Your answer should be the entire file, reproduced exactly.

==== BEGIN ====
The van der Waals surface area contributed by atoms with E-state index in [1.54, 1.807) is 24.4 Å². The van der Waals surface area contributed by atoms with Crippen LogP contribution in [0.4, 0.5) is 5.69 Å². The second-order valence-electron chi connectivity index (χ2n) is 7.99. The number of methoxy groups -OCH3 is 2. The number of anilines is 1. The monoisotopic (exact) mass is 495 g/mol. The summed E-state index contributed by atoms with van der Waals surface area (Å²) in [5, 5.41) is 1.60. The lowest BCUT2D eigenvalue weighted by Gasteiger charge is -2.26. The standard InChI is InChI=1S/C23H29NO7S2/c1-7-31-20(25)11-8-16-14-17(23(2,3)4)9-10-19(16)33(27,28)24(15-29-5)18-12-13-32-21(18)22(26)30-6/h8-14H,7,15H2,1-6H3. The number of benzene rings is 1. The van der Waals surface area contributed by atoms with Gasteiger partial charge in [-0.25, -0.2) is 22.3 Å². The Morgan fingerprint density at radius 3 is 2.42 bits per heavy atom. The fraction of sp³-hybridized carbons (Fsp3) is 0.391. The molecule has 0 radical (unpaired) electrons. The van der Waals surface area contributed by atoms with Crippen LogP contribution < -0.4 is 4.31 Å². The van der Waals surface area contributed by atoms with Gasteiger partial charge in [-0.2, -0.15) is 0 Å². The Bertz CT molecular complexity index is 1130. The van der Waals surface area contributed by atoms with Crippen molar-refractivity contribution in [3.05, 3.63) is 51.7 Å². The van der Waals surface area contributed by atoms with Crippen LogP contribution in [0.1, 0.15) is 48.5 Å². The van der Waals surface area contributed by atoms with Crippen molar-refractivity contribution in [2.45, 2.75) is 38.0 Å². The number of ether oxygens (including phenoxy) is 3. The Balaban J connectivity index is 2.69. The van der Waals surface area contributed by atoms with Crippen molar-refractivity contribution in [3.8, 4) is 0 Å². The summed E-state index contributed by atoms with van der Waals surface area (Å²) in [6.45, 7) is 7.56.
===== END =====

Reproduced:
The van der Waals surface area contributed by atoms with E-state index in [1.54, 1.807) is 24.4 Å². The van der Waals surface area contributed by atoms with Crippen LogP contribution in [0.4, 0.5) is 5.69 Å². The second-order valence-electron chi connectivity index (χ2n) is 7.99. The number of methoxy groups -OCH3 is 2. The number of anilines is 1. The monoisotopic (exact) mass is 495 g/mol. The summed E-state index contributed by atoms with van der Waals surface area (Å²) in [5, 5.41) is 1.60. The lowest BCUT2D eigenvalue weighted by Gasteiger charge is -2.26. The standard InChI is InChI=1S/C23H29NO7S2/c1-7-31-20(25)11-8-16-14-17(23(2,3)4)9-10-19(16)33(27,28)24(15-29-5)18-12-13-32-21(18)22(26)30-6/h8-14H,7,15H2,1-6H3. The number of benzene rings is 1. The van der Waals surface area contributed by atoms with Gasteiger partial charge in [-0.25, -0.2) is 22.3 Å². The Morgan fingerprint density at radius 3 is 2.42 bits per heavy atom. The fraction of sp³-hybridized carbons (Fsp3) is 0.391. The molecule has 0 radical (unpaired) electrons. The van der Waals surface area contributed by atoms with Crippen LogP contribution < -0.4 is 4.31 Å². The van der Waals surface area contributed by atoms with Gasteiger partial charge in [-0.2, -0.15) is 0 Å². The Bertz CT molecular complexity index is 1130. The van der Waals surface area contributed by atoms with Crippen molar-refractivity contribution in [3.05, 3.63) is 51.7 Å². The van der Waals surface area contributed by atoms with Crippen LogP contribution in [0.1, 0.15) is 48.5 Å². The van der Waals surface area contributed by atoms with Crippen molar-refractivity contribution in [2.45, 2.75) is 38.0 Å². The number of ether oxygens (including phenoxy) is 3. The Balaban J connectivity index is 2.69. The van der Waals surface area contributed by atoms with Crippen molar-refractivity contribution in [3.8, 4) is 0 Å². The summed E-state index contributed by atoms with van der Waals surface area (Å²) in [6.45, 7) is 7.56.